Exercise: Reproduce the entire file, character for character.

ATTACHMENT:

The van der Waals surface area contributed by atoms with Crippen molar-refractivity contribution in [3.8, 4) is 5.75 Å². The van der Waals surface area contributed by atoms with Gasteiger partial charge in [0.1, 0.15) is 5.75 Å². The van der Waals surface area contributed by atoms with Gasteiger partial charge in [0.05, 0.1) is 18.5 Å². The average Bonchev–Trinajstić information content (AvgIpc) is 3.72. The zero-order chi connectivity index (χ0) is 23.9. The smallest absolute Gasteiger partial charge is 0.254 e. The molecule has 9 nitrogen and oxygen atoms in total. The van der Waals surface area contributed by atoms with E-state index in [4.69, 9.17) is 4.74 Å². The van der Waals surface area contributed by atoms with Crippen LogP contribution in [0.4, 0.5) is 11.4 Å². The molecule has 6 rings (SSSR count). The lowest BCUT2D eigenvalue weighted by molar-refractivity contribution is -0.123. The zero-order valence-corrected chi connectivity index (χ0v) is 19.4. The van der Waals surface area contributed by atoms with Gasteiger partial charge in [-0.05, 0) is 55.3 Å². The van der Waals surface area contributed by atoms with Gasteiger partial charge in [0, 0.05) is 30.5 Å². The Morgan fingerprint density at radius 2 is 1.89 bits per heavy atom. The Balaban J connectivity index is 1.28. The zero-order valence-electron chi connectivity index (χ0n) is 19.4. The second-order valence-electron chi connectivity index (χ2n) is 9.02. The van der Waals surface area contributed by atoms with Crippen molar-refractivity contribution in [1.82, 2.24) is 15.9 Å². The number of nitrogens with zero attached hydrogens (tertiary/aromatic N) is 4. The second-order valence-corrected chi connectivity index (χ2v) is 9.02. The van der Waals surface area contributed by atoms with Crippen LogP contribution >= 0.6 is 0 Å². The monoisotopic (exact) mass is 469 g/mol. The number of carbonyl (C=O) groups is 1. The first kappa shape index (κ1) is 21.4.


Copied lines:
The van der Waals surface area contributed by atoms with Crippen molar-refractivity contribution in [3.8, 4) is 5.75 Å². The van der Waals surface area contributed by atoms with Gasteiger partial charge in [0.1, 0.15) is 5.75 Å². The van der Waals surface area contributed by atoms with Gasteiger partial charge in [0.05, 0.1) is 18.5 Å². The average Bonchev–Trinajstić information content (AvgIpc) is 3.72. The zero-order chi connectivity index (χ0) is 23.9. The smallest absolute Gasteiger partial charge is 0.254 e. The molecule has 9 nitrogen and oxygen atoms in total. The van der Waals surface area contributed by atoms with E-state index in [4.69, 9.17) is 4.74 Å². The van der Waals surface area contributed by atoms with Crippen LogP contribution in [0.4, 0.5) is 11.4 Å². The molecule has 6 rings (SSSR count). The lowest BCUT2D eigenvalue weighted by molar-refractivity contribution is -0.123. The zero-order valence-corrected chi connectivity index (χ0v) is 19.4. The van der Waals surface area contributed by atoms with Gasteiger partial charge in [-0.05, 0) is 55.3 Å². The van der Waals surface area contributed by atoms with Gasteiger partial charge in [0, 0.05) is 30.5 Å². The Morgan fingerprint density at radius 2 is 1.89 bits per heavy atom. The Balaban J connectivity index is 1.28. The zero-order valence-electron chi connectivity index (χ0n) is 19.4. The second-order valence-electron chi connectivity index (χ2n) is 9.02. The van der Waals surface area contributed by atoms with Crippen molar-refractivity contribution in [1.82, 2.24) is 15.9 Å². The number of nitrogens with zero attached hydrogens (tertiary/aromatic N) is 4. The second-order valence-corrected chi connectivity index (χ2v) is 9.02. The van der Waals surface area contributed by atoms with Crippen LogP contribution >= 0.6 is 0 Å². The monoisotopic (exact) mass is 469 g/mol. The number of carbonyl (C=O) groups is 1. The first kappa shape index (κ1) is 21.4.